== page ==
Here is how the Supermicro SC101i case looks like with ASRock N3150B-ITX motherboard installed.

silent-backup-case-external.jpg

silent-backup-case-back.jpg

One thing that surprised me very much was the hard disk cost. The internal Seagate 4TB ST4000LM024 2.5 SATA drive costs about $180-190 but the same disk sold as Maxtor M3 4TB 2.5 disk in external case with Maxtor brand (which is owned by Seagate anyway) and USB 3.0 port costs half of that – about $90-100. At least in Europe/Poland location.

I think you do already know where I am going with my thoughts. I will use an external Maxtor M3 4TB 2.5 drive and connect it via the USB 3.0 port in this setup. While SATA III provides theoretical throughput of 6Gbps the USB 3.0 provides 5Gbps theoretical throughput. The difference can be important for low latency high throughput SSD drives that approach 580MB/s speed but not for traditional rotational disks moving gently at 5400RPM.

The maximum performance I was able to squeeze from this Maxtor M3 4TB 2.5 USB 3.0 drive was 90MB/s write speed and 120MB/s read speed using pv(1) tool, and that was at the beginning of the disk. These speeds will drop to about 70MB/s and 90MB/s at the end of the disk respectively for write and read operations. We are not even approaching SATA I standard here which tops at 1.5Gbps. Thus it will not make a difference or not a significant one for sure for such storage.

At first I wanted to make a hole on the motherboard end steel plate (somewhere beside the back ports) with drill to get outside with USB cable from the case and attach it to one of the USB 3.0 ports at the back of the motherboard but fortunately I got better idea. This motherboard has connector for internal USB 3.0 (so called front panel USB on the case) so I bought Akyga AK-CA-57 front panel cable with USB 3.0 port and connected everything inside the case.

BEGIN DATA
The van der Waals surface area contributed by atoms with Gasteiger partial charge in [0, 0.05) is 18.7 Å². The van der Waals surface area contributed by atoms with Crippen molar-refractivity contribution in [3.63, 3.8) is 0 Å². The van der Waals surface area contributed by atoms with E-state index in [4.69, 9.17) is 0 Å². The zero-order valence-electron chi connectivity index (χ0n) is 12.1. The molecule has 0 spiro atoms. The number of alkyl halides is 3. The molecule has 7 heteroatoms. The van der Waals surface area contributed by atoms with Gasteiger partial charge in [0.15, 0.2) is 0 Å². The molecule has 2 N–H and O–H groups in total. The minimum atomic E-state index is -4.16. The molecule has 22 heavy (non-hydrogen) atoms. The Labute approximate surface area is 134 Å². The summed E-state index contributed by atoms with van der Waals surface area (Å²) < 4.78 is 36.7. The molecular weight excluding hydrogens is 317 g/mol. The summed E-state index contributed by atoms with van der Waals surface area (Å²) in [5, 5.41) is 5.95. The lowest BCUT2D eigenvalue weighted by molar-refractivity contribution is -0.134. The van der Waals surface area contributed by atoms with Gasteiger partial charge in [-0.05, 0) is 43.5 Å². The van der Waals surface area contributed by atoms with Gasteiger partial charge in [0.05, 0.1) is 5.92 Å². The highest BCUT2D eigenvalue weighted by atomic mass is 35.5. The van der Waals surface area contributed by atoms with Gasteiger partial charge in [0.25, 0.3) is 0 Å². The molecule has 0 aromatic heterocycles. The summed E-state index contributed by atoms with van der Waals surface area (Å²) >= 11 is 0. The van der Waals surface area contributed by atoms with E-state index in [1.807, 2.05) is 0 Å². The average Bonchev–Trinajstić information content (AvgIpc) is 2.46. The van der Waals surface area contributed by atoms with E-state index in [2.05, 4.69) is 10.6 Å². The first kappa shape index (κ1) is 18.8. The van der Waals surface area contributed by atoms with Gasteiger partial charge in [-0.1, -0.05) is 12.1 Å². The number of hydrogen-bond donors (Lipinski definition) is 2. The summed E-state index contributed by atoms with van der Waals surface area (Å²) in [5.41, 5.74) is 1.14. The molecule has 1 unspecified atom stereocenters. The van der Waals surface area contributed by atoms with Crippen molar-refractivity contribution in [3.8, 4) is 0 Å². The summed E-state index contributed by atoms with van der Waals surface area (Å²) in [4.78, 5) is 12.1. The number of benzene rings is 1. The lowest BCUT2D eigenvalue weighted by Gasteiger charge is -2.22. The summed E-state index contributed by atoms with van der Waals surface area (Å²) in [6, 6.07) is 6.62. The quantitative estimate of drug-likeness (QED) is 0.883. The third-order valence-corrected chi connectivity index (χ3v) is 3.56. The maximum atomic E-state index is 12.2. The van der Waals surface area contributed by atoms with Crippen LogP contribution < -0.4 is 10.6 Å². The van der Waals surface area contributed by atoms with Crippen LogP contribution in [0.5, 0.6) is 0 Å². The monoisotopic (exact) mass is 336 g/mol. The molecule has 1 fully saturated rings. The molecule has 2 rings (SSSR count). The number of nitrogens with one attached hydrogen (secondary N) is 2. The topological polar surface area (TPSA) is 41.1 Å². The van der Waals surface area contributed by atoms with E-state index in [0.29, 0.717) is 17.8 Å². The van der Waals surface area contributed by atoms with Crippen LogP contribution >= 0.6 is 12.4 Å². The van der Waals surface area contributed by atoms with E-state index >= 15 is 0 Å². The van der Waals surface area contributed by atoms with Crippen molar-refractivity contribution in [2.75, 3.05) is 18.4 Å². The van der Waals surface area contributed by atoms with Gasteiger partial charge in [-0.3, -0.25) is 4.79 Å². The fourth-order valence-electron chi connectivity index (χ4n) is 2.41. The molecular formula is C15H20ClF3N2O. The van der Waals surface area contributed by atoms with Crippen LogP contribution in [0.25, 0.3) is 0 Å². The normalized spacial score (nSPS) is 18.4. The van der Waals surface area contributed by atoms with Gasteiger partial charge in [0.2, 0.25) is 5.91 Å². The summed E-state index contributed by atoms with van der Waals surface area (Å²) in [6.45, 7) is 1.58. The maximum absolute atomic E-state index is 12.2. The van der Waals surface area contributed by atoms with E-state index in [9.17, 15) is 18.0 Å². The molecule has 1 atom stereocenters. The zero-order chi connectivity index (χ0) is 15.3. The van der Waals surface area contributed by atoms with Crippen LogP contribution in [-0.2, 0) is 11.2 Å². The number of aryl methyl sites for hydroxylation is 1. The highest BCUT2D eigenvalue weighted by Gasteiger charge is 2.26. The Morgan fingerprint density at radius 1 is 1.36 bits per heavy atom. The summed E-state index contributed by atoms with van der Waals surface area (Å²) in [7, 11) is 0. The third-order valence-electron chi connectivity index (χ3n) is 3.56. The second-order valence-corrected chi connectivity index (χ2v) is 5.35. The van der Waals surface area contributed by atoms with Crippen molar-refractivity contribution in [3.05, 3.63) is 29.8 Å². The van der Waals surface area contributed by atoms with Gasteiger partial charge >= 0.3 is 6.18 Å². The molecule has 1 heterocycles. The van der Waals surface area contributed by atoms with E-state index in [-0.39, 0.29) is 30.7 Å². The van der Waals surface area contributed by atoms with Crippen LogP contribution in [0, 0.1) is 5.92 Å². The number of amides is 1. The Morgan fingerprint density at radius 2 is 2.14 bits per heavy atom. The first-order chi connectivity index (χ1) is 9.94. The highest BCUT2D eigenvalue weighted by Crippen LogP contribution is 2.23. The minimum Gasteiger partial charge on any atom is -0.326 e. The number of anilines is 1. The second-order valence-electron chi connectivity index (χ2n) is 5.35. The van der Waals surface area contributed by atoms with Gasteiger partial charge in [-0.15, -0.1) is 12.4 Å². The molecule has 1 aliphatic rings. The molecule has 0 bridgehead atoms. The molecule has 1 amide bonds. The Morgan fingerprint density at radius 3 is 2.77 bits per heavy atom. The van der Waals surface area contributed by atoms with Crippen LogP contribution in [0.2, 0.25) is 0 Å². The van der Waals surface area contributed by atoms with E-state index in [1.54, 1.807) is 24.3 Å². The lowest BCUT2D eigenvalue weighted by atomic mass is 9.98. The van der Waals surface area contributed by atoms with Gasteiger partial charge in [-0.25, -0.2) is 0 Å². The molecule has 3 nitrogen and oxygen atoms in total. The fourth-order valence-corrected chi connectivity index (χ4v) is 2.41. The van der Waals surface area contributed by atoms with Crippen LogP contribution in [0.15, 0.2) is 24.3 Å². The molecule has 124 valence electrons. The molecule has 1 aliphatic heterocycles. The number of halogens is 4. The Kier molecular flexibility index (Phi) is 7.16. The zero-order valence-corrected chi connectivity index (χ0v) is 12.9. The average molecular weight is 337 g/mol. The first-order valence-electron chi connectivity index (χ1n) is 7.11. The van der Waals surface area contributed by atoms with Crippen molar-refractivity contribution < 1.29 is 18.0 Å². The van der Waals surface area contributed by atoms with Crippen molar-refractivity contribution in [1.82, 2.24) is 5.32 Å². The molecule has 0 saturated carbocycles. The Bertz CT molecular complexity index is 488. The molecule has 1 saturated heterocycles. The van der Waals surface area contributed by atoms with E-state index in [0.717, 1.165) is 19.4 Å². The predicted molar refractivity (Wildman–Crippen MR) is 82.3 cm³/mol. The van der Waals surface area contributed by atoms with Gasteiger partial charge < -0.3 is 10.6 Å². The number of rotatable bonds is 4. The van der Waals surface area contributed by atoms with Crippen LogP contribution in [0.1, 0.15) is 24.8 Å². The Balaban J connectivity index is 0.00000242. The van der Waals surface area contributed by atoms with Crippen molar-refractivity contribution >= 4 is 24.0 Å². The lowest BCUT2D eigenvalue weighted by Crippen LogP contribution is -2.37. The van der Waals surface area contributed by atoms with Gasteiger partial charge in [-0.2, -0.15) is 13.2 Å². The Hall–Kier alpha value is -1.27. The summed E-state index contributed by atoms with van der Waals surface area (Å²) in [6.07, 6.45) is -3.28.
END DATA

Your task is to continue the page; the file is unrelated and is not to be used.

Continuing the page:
This is the Akyga AK-CA-57 USB 3.0 cable.

silent-backup-usb-akyga-cable-AK-CA-57.jpg

If I was going to install two USB 3.0 disks using this method I would use one of these cables instead:

The only problem can be more physical one – will it blend will it fit? Fortunately I was able to find a way to fit it in the case and there is even space for the second disk. As this will be my offsite backup replacement which is only 3rd stage/offsite backup I do not need to create redundant mirror/RAID1 protection but it’s definitely possible with two Maxtor M3 4TB 2.5 USB 3.0 drives.

The opened Supermicro SC101i case with ASRock N3150B-ITX motherboard inside and attached Pico PSU looks like that.

silent-backup-mobo-case.jpg

With attached Akyga AK-CA-57 USB 3.0 cable things get little narrow, but with proper cable lay you will still be able to fit another internal 2.5 SATA disk or external 2.5 USB 3.0 disk.

silent-backup-mobo-case-blue.jpg

I attached Akyga AK-CA-57 cable to this USB 3.0 connector on the motherboard.

silent-backup-mobo-case-usb.jpg

Case with Maxtor M3 4TB disk. The disk placement required little modifications.

silent-backup-mobo-case-blue-disk.jpg

I created custom disk holders using steel plates I got from window mosquito net set for my home but you should be able to get something similar in any hardware shop. I modified them a little with pliers.

silent-backup-handles

I also ‘silenced’ the disk vibrations with felt stickers.

silent-backup-silence.jpg